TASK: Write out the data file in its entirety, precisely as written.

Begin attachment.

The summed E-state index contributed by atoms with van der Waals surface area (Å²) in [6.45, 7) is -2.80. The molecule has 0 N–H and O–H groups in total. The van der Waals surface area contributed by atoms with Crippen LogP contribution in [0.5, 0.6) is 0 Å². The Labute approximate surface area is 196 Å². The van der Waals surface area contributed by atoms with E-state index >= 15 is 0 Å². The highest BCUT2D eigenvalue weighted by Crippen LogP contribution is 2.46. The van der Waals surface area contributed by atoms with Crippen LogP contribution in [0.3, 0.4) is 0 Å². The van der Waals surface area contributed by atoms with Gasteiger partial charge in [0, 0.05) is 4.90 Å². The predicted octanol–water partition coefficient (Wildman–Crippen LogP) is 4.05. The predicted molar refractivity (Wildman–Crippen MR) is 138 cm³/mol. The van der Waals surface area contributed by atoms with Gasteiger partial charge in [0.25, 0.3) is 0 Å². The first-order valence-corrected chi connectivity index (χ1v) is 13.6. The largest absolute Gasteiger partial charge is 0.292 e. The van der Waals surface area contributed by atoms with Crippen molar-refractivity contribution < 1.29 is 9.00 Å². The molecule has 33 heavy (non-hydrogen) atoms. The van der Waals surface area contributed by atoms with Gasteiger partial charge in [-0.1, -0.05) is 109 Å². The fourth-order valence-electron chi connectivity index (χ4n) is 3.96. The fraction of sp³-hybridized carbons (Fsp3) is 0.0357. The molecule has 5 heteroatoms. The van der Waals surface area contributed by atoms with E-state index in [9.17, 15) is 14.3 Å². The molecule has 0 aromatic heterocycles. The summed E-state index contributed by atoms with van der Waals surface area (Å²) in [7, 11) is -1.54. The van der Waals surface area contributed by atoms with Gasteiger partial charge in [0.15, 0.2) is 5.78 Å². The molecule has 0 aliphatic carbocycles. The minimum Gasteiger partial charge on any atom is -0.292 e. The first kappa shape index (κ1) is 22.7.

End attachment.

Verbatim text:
The summed E-state index contributed by atoms with van der Waals surface area (Å²) in [6.45, 7) is -2.80. The molecule has 0 N–H and O–H groups in total. The van der Waals surface area contributed by atoms with Crippen LogP contribution in [0.5, 0.6) is 0 Å². The Labute approximate surface area is 196 Å². The van der Waals surface area contributed by atoms with E-state index >= 15 is 0 Å². The highest BCUT2D eigenvalue weighted by Crippen LogP contribution is 2.46. The van der Waals surface area contributed by atoms with Crippen LogP contribution in [0.3, 0.4) is 0 Å². The van der Waals surface area contributed by atoms with Gasteiger partial charge in [0, 0.05) is 4.90 Å². The predicted octanol–water partition coefficient (Wildman–Crippen LogP) is 4.05. The predicted molar refractivity (Wildman–Crippen MR) is 138 cm³/mol. The van der Waals surface area contributed by atoms with Gasteiger partial charge in [0.25, 0.3) is 0 Å². The first-order valence-corrected chi connectivity index (χ1v) is 13.6. The largest absolute Gasteiger partial charge is 0.292 e. The van der Waals surface area contributed by atoms with Crippen molar-refractivity contribution < 1.29 is 9.00 Å². The molecule has 33 heavy (non-hydrogen) atoms. The van der Waals surface area contributed by atoms with Gasteiger partial charge in [-0.1, -0.05) is 109 Å². The fourth-order valence-electron chi connectivity index (χ4n) is 3.96. The fraction of sp³-hybridized carbons (Fsp3) is 0.0357. The molecule has 5 heteroatoms. The van der Waals surface area contributed by atoms with E-state index in [9.17, 15) is 14.3 Å². The molecule has 0 aromatic heterocycles. The summed E-state index contributed by atoms with van der Waals surface area (Å²) in [7, 11) is -1.54. The van der Waals surface area contributed by atoms with Gasteiger partial charge in [0.15, 0.2) is 5.78 Å². The molecule has 0 aliphatic carbocycles. The minimum Gasteiger partial charge on any atom is -0.292 e. The first kappa shape index (κ1) is 22.7.